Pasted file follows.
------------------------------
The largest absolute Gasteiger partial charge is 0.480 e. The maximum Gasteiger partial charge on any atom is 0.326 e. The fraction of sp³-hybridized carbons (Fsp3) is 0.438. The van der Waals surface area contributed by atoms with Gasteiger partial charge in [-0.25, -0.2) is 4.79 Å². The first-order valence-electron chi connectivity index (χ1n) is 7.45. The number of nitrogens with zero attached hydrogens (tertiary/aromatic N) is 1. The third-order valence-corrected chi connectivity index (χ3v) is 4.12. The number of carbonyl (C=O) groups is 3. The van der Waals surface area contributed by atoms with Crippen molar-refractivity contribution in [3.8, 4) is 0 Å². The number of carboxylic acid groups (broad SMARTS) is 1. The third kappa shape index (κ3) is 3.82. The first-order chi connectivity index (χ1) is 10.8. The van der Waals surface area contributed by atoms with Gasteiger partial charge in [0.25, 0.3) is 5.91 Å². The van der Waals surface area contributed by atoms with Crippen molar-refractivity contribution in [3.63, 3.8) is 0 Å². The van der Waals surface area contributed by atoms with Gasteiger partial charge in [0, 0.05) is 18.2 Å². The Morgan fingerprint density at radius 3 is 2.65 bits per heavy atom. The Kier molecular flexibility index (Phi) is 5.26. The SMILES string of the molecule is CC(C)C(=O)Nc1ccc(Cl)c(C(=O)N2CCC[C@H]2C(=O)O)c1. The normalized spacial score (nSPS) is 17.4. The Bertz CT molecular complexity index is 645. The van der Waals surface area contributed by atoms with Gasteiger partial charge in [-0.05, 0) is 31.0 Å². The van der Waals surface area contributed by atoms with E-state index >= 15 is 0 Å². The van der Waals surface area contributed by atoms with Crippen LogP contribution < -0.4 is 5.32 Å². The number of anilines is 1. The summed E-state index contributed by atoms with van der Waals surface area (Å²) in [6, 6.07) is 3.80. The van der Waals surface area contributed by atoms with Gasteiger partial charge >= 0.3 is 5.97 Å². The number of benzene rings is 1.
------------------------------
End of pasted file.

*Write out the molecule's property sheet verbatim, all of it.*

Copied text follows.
The largest absolute Gasteiger partial charge is 0.480 e. The maximum Gasteiger partial charge on any atom is 0.326 e. The fraction of sp³-hybridized carbons (Fsp3) is 0.438. The van der Waals surface area contributed by atoms with Gasteiger partial charge in [-0.25, -0.2) is 4.79 Å². The first-order valence-electron chi connectivity index (χ1n) is 7.45. The number of nitrogens with zero attached hydrogens (tertiary/aromatic N) is 1. The third-order valence-corrected chi connectivity index (χ3v) is 4.12. The number of carbonyl (C=O) groups is 3. The van der Waals surface area contributed by atoms with Crippen molar-refractivity contribution in [3.8, 4) is 0 Å². The number of carboxylic acid groups (broad SMARTS) is 1. The third kappa shape index (κ3) is 3.82. The first-order chi connectivity index (χ1) is 10.8. The van der Waals surface area contributed by atoms with Gasteiger partial charge in [0.25, 0.3) is 5.91 Å². The van der Waals surface area contributed by atoms with Crippen molar-refractivity contribution in [3.63, 3.8) is 0 Å². The van der Waals surface area contributed by atoms with Gasteiger partial charge in [0, 0.05) is 18.2 Å². The Morgan fingerprint density at radius 3 is 2.65 bits per heavy atom. The Kier molecular flexibility index (Phi) is 5.26. The SMILES string of the molecule is CC(C)C(=O)Nc1ccc(Cl)c(C(=O)N2CCC[C@H]2C(=O)O)c1. The normalized spacial score (nSPS) is 17.4. The Bertz CT molecular complexity index is 645. The van der Waals surface area contributed by atoms with Gasteiger partial charge in [-0.05, 0) is 31.0 Å². The van der Waals surface area contributed by atoms with E-state index >= 15 is 0 Å². The van der Waals surface area contributed by atoms with Crippen LogP contribution < -0.4 is 5.32 Å². The number of anilines is 1. The summed E-state index contributed by atoms with van der Waals surface area (Å²) in [6, 6.07) is 3.80. The van der Waals surface area contributed by atoms with Gasteiger partial charge >= 0.3 is 5.97 Å². The number of benzene rings is 1.